Clap him or clap for him: all the explanation you need

Do you say ‘clap for him’ or ‘clap him’? Which of them is correct? We will look at how and where different speakers (all of which speak English as a primary language) use the above expressions with a new insight for everyone, no matter which style they use. Every discourse I came across on this subject tends to be from a particular point of view (of a particular set of speakers), but we will pull them all together here. All facts are verifiable and credible. ‘Clap’ is both a noun…

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Free Ebook Download: questions, answers, explanations…

You’ve seen and studied questions/answers books, but would you love to see one with a simplified explanation of each answer? That’s what this ebook is all about. Whether you’re studying for an examination or just need lessons in modern English, this is for you. You would love it—rest assured. May you find the knowledge you seek. Download.  

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Why you shouldn’t say ‘My names are…’

People who say ‘My names are…’ think they know simple grammar than most of us because when two to three names are mentioned, they assume that’s a plural noun phrase. For the ones who would listen, let’s tell them this: a full name is a singular nominal concept because it refers to one individual and represents a single human. Whether you have one or ten first names before your surname, they refer to YOU and they all combine to form your identity. Examples: My name is Tailor Swift. My name is…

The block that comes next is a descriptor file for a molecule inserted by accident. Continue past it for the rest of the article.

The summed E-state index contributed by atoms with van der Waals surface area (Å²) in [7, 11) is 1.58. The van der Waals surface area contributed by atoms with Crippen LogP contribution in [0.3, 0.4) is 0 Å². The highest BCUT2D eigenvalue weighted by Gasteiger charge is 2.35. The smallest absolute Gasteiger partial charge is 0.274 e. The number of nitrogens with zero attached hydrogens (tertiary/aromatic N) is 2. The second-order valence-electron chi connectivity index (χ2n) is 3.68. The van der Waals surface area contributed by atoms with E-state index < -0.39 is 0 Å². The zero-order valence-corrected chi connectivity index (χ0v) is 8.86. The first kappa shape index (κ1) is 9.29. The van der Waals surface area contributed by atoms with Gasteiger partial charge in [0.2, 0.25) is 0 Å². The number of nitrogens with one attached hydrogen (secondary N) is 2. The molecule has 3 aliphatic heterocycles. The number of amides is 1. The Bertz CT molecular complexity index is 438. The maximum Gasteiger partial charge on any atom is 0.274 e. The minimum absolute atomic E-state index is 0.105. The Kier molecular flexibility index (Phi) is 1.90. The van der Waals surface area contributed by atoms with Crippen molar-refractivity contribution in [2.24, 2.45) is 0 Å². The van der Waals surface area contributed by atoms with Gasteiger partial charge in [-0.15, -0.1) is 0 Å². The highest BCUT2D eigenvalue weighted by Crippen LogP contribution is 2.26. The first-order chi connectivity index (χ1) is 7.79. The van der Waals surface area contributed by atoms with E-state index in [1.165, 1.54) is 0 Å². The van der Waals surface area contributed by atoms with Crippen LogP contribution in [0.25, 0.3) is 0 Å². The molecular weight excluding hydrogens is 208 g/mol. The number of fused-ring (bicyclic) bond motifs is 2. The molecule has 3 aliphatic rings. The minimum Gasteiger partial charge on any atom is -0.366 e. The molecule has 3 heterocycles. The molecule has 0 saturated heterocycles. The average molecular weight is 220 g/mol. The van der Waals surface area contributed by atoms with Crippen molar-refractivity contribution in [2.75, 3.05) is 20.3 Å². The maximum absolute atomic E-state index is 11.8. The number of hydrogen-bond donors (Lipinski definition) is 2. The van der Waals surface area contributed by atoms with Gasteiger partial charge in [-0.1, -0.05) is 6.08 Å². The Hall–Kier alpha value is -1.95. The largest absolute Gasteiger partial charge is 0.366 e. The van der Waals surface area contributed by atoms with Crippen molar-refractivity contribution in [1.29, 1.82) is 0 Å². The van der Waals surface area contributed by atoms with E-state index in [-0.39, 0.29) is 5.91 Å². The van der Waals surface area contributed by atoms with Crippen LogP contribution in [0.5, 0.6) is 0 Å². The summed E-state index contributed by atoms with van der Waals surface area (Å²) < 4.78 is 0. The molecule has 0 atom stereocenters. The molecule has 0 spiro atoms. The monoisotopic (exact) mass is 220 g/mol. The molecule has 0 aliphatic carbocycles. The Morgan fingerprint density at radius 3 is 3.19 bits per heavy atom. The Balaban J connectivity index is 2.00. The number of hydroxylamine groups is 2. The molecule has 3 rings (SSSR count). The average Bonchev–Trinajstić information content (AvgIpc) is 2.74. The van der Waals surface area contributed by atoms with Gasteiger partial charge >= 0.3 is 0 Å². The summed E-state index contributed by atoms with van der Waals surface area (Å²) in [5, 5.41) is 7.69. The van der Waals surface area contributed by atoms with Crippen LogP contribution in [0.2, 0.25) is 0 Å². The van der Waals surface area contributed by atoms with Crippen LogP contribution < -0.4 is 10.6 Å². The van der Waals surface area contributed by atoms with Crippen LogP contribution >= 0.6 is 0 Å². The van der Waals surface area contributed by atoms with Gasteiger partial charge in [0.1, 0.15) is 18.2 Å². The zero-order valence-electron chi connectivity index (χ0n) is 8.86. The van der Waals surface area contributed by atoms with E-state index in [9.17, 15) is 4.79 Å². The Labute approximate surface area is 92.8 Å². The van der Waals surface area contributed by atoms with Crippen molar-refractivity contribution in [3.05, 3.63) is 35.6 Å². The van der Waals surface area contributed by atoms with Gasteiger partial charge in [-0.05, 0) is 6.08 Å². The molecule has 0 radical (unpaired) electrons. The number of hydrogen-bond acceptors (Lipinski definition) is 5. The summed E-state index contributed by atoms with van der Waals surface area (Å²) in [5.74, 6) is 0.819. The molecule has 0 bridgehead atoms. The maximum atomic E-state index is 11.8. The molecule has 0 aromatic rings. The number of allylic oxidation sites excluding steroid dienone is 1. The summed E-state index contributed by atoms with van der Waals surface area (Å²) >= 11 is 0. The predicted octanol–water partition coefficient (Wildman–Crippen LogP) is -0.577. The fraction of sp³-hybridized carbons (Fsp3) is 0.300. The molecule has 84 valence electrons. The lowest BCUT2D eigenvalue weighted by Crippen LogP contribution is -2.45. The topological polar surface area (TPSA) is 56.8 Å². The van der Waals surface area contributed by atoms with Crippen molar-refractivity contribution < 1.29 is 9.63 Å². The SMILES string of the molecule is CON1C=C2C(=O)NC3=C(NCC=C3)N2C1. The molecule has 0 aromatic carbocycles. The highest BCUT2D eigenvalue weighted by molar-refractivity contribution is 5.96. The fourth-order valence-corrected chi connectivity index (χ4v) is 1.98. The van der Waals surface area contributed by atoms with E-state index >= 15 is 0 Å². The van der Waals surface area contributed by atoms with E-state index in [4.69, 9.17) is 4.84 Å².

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‘see’ or ‘watch’ a movie: all you should know

Most of us know we can see a movie when we go to the cinema, but when to use watch has somehow become an unresolved subject. Even if you browse the internet, you could be more confused as no single individual seem to give a definite answer. There are answers and explanations for this seemingly confusing pair, so read this post and search no further – and we hope you find what you need. see or watch We naturally use watch to mean that we look at something that is changing or moving…

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cannot or can not: the simple rules

The difference between cannot and can not is confusing to a number of English language users. Despite that, there are simple rules to remember when you’re in a dilemma. Both cannot and can not are acceptable but usually used differently. cannot cannot is an auxiliary verb that is much more usual as the opposite of can. When you describe an ‘impossible’ situation, use cannot. Its contraction is can’t. Examples: I can do the dishes but he cannot. If I say I can, I will: if I say I cannot, I…

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